Fire department payouts strain Houston budget

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Associated Press

Posted on February 24, 2014 at 8:02 AM

HOUSTON (AP) — Houston city payroll records show almost 200 fire department employees over the past six years have collected checks of more than $100,000 when they retired or quit.

The financial windfall known as termination pay includes payment for leave time not taken over the years.

State law allows firefighters in Houston and other large cities to accumulate their leave and collect the lump-sum payment.

But the disclosure Sunday from the Houston Chronicle (http://bit.ly/1bZa0D4) comes as Houston is suing the firefighter's pension fund to try to get negotiating power over future contributions. Some departments, including Dallas and Austin, pay less because of caps they have negotiated.

Houston officials also want to address a projected $8.5 million in unexpected fire department overtime.

Firefighter union officials say the practice has saved the city overtime costs of replacing sick or absent firefighters. But critics say the policy could lead to a financial crisis if retirement-eligible employees do so and collect big checks for unused leave.

Steven Sparks retired last year as a district chief after 39 years with the department and received $177,000 in in termination pay.

"Six mornings I called and told them I can't come to work because I'm too sick to work. I did that six times in 39 years," Sparks, 59, said. "I came to work (sick) because of the work ethic I grew up with."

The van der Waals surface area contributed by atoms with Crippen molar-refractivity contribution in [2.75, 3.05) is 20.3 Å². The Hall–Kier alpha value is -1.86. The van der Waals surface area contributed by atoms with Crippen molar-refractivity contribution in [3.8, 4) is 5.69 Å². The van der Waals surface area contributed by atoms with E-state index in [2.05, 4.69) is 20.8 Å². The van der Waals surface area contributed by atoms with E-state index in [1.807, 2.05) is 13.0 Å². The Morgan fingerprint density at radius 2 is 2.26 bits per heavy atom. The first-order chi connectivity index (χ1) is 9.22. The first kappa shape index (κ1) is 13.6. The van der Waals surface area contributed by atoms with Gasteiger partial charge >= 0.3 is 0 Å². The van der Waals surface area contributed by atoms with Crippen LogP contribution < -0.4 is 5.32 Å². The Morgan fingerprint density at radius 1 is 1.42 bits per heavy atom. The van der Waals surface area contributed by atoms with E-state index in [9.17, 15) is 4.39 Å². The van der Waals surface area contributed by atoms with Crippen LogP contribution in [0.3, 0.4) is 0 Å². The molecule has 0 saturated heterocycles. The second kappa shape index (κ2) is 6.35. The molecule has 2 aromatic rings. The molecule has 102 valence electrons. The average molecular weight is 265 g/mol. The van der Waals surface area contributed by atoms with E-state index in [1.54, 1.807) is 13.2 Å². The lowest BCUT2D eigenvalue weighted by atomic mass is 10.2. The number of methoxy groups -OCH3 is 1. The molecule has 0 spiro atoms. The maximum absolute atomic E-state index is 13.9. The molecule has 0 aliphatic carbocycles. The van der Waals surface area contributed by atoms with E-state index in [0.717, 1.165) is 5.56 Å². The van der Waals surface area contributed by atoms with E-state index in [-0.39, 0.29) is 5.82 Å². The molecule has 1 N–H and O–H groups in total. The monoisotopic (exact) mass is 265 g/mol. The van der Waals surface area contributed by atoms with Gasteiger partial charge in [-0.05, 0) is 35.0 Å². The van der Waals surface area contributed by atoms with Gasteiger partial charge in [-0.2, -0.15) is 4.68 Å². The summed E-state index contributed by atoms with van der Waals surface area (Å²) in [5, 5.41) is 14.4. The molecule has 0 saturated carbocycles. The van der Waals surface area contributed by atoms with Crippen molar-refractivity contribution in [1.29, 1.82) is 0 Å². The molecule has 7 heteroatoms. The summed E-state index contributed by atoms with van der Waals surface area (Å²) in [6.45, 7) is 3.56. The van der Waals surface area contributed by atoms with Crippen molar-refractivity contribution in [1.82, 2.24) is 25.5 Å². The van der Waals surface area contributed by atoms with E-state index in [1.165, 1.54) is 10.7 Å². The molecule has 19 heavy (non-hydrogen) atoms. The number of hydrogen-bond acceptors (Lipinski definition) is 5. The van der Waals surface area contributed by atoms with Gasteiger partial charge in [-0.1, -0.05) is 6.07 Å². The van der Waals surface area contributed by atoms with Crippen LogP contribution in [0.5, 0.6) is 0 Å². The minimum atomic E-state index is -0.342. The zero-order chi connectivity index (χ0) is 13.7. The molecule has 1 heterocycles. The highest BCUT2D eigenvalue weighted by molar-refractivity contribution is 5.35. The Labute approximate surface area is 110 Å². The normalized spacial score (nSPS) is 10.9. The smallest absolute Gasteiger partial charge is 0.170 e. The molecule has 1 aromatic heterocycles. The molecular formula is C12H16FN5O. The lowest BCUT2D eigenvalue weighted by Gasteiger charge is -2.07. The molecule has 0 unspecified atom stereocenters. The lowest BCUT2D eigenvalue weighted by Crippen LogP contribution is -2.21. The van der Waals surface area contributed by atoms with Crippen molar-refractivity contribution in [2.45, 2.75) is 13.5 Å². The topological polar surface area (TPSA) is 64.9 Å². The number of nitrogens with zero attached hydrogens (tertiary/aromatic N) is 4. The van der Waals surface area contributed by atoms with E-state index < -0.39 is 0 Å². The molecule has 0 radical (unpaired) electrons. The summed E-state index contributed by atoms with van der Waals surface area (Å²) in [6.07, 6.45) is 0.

Sparks is one of 928 department employees who have collected more than $57 million from 2008 through last year.

Department employees can accrue 90 days of vacation, eight days of sick leave a year that is matched by the city and an unlimited number of holidays. Those who were on the job before September 1985 can choose to accrue an unlimited amount of sick leave at a rate of 15 days a year.

The overall practice long has been part of the city's labor agreement with the fire department employees, Mayor Annise Parker said.

"Clearly, it is a budgetary strain," she said.

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Information from: Houston Chronicle, http://www.houstonchronicle.com

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